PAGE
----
Harry Potter: Wizards Unite offers mobile players and wizard-wannabes a chance to dabble in the AR world of Harry Potter.
In a world where every independent bookstore is at risk of shutting down, it feels almost impossible to accept that Singapore has nearly doubled the quantity and quality of its libraries over the past two decades.
Singapore’s National Library Board has been collaborating with the country’s Urban Redevelopment and Land authorities to ensure an information-first future for libraries, according to an exclusive interview with GovInsider. This top-to-bottom initiative aims to make Singapore a global leader in information technology while vastly improving the quality of life of inhabitants ranging from toddlers to retirees.
In other words, these aren’t your mother’s dusty stacks in some university basement.
These new user-friendly libraries speak a language of QR codes and automation rather than the Dewey Decimal System, but physical books are very much still present. Visitors can just scan their phones for easy access to hard-to-find items while behind-the-scenes robots sort returned books and process late fees, according to Asia One.
While readers might initially step into the libraries for free WiFi and air conditioning, futuristic amenities like 3D printing stations, augmented-reality storytelling rooms, and expansive waterfront views — like those available at library@harbourfront, a newly relocated and popular library branch — convince them to stay a little.
More and more libraries are popping up in densely commercial areas, like Harbourfront, but this doesn’t mean crowded browsing, necessarily. Singapore’s new libraries are meant for high-capacity, and the cozy lounge rooms and separate areas for supervised children make for an inviting and tranquil oasis.
Disclaimer: The NLB was the source of massive public backlash, and support, in 2014 when it chose to remove three books containing homosexual characters from the children’s section. After notable poets and writers withdrew from two prestigious literary ceremonies and a 4,000-signature petition reached the NLB offices, the board decided to relocate the books, including And Tango Makes Three, to the adult section instead.
Featured Image Via NLB.gov.sg.
Image Via CinemaBlend
Once again, you’ll find yourself inside Newt’s magical suitcase, able to move from his packed, curiosity-filled shed to the various areas which house his beasts. As you move from zone to zone, you can come face-to-face with Graphorns, Bowtruckles, Occamys, Nifflers and a truly spectacular Thunderbird. You’ll also be able to perform spells – spells that will let you actually interact with the creatures, adding a whole new layer of realism.
Feature Image Via Playbuzz
If you ever find yourself longing for the good old days (namely, those of Regency-era England), then I have a delightful surprise for you that will make you happier than Elinor Dashwood at the end of Sense and Sensibility.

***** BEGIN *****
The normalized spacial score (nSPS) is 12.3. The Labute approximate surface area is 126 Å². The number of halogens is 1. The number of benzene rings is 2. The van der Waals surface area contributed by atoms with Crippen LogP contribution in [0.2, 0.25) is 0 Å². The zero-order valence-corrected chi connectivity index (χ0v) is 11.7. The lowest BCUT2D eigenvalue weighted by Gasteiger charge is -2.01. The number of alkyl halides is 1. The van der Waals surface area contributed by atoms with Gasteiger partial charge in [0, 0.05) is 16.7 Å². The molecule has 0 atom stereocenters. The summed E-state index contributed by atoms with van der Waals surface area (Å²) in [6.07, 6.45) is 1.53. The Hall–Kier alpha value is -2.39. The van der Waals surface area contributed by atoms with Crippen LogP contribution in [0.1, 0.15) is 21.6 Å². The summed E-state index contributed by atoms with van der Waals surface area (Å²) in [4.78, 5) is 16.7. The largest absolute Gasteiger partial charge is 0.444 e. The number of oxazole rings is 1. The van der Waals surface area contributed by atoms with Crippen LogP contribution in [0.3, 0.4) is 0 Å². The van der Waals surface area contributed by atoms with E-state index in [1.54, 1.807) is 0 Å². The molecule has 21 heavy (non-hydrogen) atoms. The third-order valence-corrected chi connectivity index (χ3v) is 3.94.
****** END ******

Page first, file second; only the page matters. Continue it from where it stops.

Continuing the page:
No, time travel still hasn’t been invented (we should probably stop holding our breath), but the next best thing has actually been lurking on the internet for over a year. Ever, Jane is the online virtual reality game you never knew you needed, in which players get to create their own avatars using some of Jane Austen’s most beloved characters as inspiration.
Unlike many other massively multiplayer online role-playing games (MMORPG) out there, there’s no sword slinging or face slapping in Ever, Jane. Creator Judy Tyrer wants the experience to be as historically accurate as possible, which means no bloody battles à la Pride and Prejudice and Zombies or Sense and Sensibility and Sea Monsters. Despite this, Tyrer insists there’s conflict aplenty, but the battles are done with words and wit instead of swords and muskets.
On its website, Three Turns Productions states that it is committed to creating “historically accurate worlds based on classic literature,” and that the ultimate goal of Ever, Jane is to allow gamers “to experience, as much as possible in the modern age, the economic, legal, and social systems of the historic period.” If this sounds like the most exciting innovation since the Spencer Jacket, you might want to consider signing up.
On the surface, Regency England is known for its rigid portrait of etiquette and manners. But just as the reality of this era had its seedier and sexier side, so too does Ever, Jane. While the name of the game is still very much in line with Jane Austen’s squeaky-clean sense of social propriety, Tyrer doesn’t deny that some players still need an outlet for their naughtier fantasies. To satisfy this particular demand, the innovators at Three Turns Productions added private chat rooms where players can indulge in the kind of behaviors that would make Lady Catherine de Bourgh do this:
So if you’ve been itching to attend a ball, gossip about the neighbors, or simply flaunt your newest muslin gown about town, this might be the closest you’re ever going to get to living out that fantasy. Just remember to be discreet about your more amorous desires. You can only afford so much damage to your reputation, after all.
Feature image via Focus Features